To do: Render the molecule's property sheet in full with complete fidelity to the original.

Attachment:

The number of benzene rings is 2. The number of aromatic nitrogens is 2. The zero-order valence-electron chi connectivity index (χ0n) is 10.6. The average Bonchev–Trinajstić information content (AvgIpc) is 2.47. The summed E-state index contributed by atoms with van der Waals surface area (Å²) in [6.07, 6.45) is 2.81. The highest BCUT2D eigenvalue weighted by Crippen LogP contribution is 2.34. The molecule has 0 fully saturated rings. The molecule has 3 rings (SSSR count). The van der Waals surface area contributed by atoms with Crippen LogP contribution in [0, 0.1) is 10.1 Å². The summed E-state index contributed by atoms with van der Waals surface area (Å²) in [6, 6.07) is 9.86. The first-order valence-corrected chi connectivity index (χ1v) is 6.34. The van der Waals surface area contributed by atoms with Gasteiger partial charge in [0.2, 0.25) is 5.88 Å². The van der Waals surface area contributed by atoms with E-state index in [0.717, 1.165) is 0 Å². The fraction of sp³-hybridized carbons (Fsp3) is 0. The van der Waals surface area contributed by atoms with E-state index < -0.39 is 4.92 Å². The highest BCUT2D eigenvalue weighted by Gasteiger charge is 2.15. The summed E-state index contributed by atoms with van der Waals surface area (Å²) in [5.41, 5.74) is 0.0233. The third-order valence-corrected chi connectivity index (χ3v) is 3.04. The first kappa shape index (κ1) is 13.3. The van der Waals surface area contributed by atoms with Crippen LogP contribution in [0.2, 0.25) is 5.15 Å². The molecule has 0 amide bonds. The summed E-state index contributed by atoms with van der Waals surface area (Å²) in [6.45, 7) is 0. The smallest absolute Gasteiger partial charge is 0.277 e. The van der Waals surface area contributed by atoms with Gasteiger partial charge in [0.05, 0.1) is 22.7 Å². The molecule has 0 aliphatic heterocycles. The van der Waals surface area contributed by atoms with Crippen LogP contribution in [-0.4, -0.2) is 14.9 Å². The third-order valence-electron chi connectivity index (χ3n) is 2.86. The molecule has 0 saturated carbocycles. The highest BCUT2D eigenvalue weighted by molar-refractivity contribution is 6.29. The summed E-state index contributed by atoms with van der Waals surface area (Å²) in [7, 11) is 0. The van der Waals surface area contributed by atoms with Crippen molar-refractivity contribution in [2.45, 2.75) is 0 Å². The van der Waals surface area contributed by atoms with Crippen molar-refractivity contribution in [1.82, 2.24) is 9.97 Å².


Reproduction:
The number of benzene rings is 2. The number of aromatic nitrogens is 2. The zero-order valence-electron chi connectivity index (χ0n) is 10.6. The average Bonchev–Trinajstić information content (AvgIpc) is 2.47. The summed E-state index contributed by atoms with van der Waals surface area (Å²) in [6.07, 6.45) is 2.81. The highest BCUT2D eigenvalue weighted by Crippen LogP contribution is 2.34. The molecule has 0 fully saturated rings. The molecule has 3 rings (SSSR count). The van der Waals surface area contributed by atoms with Crippen LogP contribution in [0, 0.1) is 10.1 Å². The summed E-state index contributed by atoms with van der Waals surface area (Å²) in [6, 6.07) is 9.86. The first-order valence-corrected chi connectivity index (χ1v) is 6.34. The van der Waals surface area contributed by atoms with Gasteiger partial charge in [0.2, 0.25) is 5.88 Å². The van der Waals surface area contributed by atoms with E-state index in [0.717, 1.165) is 0 Å². The fraction of sp³-hybridized carbons (Fsp3) is 0. The van der Waals surface area contributed by atoms with E-state index < -0.39 is 4.92 Å². The highest BCUT2D eigenvalue weighted by Gasteiger charge is 2.15. The summed E-state index contributed by atoms with van der Waals surface area (Å²) in [5.41, 5.74) is 0.0233. The third-order valence-corrected chi connectivity index (χ3v) is 3.04. The first kappa shape index (κ1) is 13.3. The van der Waals surface area contributed by atoms with Crippen LogP contribution in [0.2, 0.25) is 5.15 Å². The molecule has 0 amide bonds. The summed E-state index contributed by atoms with van der Waals surface area (Å²) in [6.45, 7) is 0. The smallest absolute Gasteiger partial charge is 0.277 e. The van der Waals surface area contributed by atoms with Gasteiger partial charge in [0.05, 0.1) is 22.7 Å². The molecule has 0 aliphatic heterocycles. The van der Waals surface area contributed by atoms with Crippen LogP contribution in [-0.4, -0.2) is 14.9 Å². The third-order valence-electron chi connectivity index (χ3n) is 2.86. The molecule has 0 saturated carbocycles. The highest BCUT2D eigenvalue weighted by molar-refractivity contribution is 6.29. The summed E-state index contributed by atoms with van der Waals surface area (Å²) in [7, 11) is 0. The van der Waals surface area contributed by atoms with Crippen molar-refractivity contribution in [2.45, 2.75) is 0 Å². The van der Waals surface area contributed by atoms with Crippen molar-refractivity contribution in [1.82, 2.24) is 9.97 Å².